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3D printed superparamagnetic stimuli-responsive starfish-shaped hydrogels
journal contributionposted on 2023-04-18, 08:38 authored by Ali A Mohammed, Jingqi Miao, Ieva Ragaisyte, Alexandra E Porter, Connor W Myant, Alessandra Pinna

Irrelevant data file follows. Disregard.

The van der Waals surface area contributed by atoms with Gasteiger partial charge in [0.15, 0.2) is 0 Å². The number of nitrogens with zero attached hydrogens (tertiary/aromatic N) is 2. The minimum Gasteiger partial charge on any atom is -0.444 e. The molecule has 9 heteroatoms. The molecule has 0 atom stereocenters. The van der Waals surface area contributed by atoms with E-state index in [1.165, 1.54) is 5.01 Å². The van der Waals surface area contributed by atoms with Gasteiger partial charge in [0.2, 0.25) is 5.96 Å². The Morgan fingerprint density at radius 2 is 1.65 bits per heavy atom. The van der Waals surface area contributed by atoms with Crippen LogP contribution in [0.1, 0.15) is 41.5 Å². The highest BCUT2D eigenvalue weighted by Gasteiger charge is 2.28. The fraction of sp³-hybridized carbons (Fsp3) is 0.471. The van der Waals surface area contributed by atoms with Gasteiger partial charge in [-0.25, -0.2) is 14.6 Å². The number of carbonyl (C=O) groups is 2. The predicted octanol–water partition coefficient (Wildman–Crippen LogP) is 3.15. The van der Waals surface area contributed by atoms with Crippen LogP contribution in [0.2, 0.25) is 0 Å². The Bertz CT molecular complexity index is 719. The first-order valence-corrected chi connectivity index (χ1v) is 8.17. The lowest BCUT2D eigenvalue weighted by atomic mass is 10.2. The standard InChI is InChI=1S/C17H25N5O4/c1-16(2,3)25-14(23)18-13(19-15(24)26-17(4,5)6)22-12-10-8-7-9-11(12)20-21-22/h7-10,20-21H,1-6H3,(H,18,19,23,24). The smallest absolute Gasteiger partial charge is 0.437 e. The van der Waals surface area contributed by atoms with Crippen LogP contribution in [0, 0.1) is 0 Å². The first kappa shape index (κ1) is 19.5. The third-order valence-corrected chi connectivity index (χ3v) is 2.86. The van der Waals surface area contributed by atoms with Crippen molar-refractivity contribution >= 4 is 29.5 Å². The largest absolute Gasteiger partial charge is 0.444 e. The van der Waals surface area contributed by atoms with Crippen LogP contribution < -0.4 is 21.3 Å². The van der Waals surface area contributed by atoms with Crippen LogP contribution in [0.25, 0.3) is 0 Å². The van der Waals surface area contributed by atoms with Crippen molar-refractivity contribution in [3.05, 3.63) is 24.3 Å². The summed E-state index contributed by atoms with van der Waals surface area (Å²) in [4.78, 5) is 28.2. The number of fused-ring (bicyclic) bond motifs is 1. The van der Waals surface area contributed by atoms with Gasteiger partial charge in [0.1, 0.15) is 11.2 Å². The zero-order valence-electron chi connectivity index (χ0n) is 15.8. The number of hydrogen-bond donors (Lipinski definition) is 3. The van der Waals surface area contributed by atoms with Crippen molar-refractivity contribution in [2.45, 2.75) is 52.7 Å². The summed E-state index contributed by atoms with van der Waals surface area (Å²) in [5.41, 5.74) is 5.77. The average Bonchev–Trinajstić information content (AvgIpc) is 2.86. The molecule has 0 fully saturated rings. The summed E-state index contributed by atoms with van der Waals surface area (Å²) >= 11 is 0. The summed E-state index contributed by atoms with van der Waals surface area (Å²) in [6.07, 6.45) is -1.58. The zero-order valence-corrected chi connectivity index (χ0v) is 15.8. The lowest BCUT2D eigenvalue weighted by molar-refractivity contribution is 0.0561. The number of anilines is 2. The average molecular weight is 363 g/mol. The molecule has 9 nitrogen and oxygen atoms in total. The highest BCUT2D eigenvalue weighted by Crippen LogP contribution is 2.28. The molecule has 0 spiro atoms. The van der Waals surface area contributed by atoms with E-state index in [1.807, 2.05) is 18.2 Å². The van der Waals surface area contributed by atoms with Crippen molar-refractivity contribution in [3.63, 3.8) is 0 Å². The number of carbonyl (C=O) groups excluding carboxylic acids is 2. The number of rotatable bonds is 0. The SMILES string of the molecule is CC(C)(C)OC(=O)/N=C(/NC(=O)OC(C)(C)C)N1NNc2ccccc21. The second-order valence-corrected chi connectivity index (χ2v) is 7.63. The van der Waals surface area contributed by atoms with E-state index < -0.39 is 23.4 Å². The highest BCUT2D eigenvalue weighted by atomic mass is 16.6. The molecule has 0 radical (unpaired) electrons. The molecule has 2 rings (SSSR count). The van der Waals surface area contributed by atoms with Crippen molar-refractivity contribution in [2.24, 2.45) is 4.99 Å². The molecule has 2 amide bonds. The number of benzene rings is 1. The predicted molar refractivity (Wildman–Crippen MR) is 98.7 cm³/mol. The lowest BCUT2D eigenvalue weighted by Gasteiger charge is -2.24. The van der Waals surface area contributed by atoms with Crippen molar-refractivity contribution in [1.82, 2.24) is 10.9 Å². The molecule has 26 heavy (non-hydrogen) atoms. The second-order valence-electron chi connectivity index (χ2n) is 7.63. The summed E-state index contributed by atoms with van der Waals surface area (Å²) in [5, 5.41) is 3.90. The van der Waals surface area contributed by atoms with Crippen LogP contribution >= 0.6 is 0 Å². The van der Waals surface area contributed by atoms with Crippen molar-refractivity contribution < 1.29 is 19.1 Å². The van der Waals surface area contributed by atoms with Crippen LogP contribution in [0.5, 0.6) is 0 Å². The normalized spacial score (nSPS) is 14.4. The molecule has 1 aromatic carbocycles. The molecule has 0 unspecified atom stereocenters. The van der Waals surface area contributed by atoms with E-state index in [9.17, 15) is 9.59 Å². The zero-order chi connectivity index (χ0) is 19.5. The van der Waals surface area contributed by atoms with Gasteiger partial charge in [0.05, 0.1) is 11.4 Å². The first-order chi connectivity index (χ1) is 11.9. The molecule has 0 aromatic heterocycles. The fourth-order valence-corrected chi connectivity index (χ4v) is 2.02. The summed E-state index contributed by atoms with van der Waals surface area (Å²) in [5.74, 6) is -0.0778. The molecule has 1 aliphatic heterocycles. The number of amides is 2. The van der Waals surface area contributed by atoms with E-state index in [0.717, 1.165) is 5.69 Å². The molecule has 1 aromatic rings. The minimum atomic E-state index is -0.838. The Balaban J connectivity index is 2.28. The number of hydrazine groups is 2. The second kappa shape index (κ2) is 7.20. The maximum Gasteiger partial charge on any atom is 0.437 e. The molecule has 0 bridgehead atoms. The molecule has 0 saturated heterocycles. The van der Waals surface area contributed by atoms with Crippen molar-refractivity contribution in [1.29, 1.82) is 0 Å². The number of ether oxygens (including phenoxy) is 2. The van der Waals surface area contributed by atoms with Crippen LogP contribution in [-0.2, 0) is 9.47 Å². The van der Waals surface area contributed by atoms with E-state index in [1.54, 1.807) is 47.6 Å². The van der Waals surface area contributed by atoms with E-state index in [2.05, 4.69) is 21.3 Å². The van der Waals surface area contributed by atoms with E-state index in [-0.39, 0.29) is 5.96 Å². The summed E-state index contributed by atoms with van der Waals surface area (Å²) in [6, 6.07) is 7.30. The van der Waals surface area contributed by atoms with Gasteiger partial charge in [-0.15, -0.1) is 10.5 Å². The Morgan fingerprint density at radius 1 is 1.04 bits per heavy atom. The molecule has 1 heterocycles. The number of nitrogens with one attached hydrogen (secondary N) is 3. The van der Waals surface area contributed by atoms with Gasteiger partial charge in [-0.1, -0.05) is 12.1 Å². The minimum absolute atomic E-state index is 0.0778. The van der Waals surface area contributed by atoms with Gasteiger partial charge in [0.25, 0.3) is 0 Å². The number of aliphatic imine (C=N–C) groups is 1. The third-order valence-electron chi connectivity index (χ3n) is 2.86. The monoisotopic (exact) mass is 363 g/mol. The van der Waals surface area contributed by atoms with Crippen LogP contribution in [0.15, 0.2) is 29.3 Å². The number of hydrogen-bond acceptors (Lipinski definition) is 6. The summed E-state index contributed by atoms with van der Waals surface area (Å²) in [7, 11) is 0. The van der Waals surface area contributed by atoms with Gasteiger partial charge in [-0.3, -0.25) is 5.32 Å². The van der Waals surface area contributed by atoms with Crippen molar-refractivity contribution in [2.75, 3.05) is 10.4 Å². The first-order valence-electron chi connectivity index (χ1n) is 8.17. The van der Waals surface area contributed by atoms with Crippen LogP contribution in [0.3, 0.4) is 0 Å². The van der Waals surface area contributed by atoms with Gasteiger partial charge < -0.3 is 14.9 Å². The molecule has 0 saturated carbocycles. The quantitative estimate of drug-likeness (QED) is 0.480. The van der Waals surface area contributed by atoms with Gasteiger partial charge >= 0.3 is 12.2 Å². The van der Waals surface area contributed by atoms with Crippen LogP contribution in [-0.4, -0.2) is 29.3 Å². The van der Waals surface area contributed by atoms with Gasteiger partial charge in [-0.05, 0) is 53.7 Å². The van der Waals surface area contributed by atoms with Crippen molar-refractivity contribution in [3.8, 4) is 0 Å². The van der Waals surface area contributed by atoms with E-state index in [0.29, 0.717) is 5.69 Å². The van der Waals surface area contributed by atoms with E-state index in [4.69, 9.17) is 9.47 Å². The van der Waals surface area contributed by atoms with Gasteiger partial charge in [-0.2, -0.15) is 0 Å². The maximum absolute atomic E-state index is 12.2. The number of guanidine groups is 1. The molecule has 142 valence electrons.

Magnetic-stimuli responsive hydrogels are quickly becoming a promising class of materials across numerous fields, including biomedical devices, soft robotic actuators, and wearable electronics. Hydrogels are commonly fabricated by conventional methods that limit the potential for complex architectures normally required for rapidly changing custom configurations. Rapid prototyping using 3D printing provides a solution for this. Previous work has shown successful extrusion 3D printing of magnetic hydrogels; however, extrusion-based printing is limited by nozzle resolution and ink viscosity. VAT photopolymerization offers a higher control over resolution and build-architecture. Liquid photo-resins with magnetic nanocomposites normally suffer from nanoparticle agglomeration due to local magnetic fields. In this work, we develop an optimised method for homogenously infusing up to 2 wt % superparamagnetic iron oxide nanoparticles (SPIONs) with a 10 nm diameter into a photo-resin composed of water, acrylamide and PEGDA, with improved nanoparticle homogeneity and reduced agglomeration during printing. The 3D printed starfish hydrogels exhibited high mechanical stability and robust mechanical properties with a maximum Youngs modulus of 1.8 MPa and limited shape deformation of 10% when swollen. Each individual arm of the starfish could be magnetically actuated when a remote magnetic field is applied. The starfish could grab onto a magnet with all arms when a central magnetic field was applied. Ultimately, these hydrogels retained their shape post-printing and returned to their original formation once the magnetic field had been removed. These hydrogels can be used across a wide range of applications, including soft robotics and magnetically stimulated actuators.